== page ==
during turnover ceremonies on Feb. 10, 2011 at Quezon Hall)

    Dr. Emerlinda R. Roman, U.P.'s 19th President, cites her accomplishments and defends her record

    “Six years ago on this same day, at this exact same spot, I participated in a turnover ceremony. The difference was that I was on the receiving end of the turnover then. At that time, my secret wish on that day was that I would be able to finish my six year term. Today, that wish has been granted, because in a little while, I shall be at the other end, turning over the authority of the office to Fred Pascual,” Dr. Roman said in her turnover speech.

    She said that she had been guided by the principles of leadership, academic freedom and service to the university. She also said she had the benefit of advice from 3 U.P. Presidents: Edgardo Angara, Jose Abueva and Francisco Nemenzo.

    She said it was her ten 10 point agenda that guided her and her cabinet throughout her six-year term. She also said that she was passing on her end of term report to Mr. Pascual (to read the report, please click on this link:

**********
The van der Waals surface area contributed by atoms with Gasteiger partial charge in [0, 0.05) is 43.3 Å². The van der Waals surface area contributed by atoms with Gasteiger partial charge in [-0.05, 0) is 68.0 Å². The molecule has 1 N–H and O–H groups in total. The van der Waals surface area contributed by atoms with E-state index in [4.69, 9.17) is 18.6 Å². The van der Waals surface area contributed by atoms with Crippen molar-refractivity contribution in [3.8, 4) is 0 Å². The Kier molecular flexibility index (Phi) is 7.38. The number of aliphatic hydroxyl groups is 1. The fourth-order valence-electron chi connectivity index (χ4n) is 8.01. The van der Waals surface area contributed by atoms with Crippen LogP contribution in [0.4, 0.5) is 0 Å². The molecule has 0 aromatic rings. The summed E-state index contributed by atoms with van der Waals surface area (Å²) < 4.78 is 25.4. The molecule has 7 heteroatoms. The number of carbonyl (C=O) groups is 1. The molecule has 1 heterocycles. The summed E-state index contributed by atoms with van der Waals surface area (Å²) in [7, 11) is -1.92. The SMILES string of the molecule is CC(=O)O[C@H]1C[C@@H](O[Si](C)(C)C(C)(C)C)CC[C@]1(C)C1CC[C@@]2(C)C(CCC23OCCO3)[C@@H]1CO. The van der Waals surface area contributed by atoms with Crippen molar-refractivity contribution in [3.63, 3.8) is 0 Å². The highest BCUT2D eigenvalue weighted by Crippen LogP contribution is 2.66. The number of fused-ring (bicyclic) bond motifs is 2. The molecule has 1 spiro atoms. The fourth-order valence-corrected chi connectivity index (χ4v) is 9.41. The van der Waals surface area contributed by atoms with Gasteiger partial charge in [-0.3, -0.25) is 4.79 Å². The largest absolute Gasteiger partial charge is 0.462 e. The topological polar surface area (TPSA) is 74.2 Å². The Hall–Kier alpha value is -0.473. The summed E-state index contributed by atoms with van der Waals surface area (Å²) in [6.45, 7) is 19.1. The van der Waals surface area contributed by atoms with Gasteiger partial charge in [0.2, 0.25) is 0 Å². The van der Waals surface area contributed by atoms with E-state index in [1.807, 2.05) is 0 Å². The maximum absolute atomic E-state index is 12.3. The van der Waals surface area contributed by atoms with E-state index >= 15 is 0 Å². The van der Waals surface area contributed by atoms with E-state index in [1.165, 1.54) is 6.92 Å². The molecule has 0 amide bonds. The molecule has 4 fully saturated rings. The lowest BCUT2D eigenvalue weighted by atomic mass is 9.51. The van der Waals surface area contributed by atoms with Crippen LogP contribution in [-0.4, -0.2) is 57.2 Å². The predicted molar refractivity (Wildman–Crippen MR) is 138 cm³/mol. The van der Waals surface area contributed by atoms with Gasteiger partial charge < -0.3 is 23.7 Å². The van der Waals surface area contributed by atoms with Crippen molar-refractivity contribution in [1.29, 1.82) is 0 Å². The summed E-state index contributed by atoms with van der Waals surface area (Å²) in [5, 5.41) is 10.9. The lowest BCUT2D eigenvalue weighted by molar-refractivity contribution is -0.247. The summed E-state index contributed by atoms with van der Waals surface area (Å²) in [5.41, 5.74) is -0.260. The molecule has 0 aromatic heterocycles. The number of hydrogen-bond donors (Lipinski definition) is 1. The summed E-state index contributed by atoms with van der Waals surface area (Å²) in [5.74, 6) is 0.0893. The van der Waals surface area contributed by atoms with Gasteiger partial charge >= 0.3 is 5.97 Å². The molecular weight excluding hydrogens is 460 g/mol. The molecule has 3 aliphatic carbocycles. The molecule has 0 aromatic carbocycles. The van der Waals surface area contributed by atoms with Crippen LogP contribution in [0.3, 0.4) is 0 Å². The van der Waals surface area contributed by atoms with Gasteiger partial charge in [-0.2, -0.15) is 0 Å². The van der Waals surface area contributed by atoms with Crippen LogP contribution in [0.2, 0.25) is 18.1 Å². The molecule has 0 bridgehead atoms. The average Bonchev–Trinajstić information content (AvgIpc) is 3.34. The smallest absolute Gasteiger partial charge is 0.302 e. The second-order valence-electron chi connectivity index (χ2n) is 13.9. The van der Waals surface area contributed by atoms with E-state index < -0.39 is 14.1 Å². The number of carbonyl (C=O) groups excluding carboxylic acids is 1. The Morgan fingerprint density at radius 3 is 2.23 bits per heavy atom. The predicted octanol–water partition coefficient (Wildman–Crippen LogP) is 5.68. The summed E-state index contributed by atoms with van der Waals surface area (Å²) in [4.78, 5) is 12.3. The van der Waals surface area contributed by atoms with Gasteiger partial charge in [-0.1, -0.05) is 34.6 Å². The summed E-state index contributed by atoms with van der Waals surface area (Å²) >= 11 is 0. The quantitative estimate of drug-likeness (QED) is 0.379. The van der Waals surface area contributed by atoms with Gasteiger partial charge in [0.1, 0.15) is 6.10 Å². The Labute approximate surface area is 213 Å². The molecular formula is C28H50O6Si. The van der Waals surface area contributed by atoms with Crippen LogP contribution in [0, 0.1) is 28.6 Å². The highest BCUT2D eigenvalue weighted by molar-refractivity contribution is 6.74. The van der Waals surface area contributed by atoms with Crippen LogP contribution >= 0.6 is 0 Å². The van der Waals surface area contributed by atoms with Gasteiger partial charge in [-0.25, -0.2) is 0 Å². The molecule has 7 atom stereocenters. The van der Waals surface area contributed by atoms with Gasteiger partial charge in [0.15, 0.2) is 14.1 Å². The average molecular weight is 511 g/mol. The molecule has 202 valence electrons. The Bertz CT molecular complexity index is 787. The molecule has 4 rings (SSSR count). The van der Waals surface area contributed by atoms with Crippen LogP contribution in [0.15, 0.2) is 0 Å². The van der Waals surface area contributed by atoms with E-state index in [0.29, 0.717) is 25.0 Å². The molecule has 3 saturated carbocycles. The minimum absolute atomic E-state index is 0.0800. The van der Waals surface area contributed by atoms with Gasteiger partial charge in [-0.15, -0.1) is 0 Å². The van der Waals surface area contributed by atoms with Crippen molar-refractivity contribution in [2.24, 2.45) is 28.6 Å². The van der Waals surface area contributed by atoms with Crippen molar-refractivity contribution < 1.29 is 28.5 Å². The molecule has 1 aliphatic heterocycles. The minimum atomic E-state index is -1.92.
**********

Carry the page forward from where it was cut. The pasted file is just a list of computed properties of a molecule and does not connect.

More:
Dr. Roman said her end of term report listed the accomplishments and were a function of the collective leadership of the university for the last 6 years. “I alone would not have been able to do much without them,” she said, adding that she benefitted immensely from the support of regents, chancellors, vice-presidents, directors, staff, faculty students and alumni.

    She said that the highlights of her administration's accomplishments were in four areas:

    Read the rest here:

    The full text of  Dr. Roman's turnover speech can be accessed from this link:

    (Photos by: Chanda Shahani)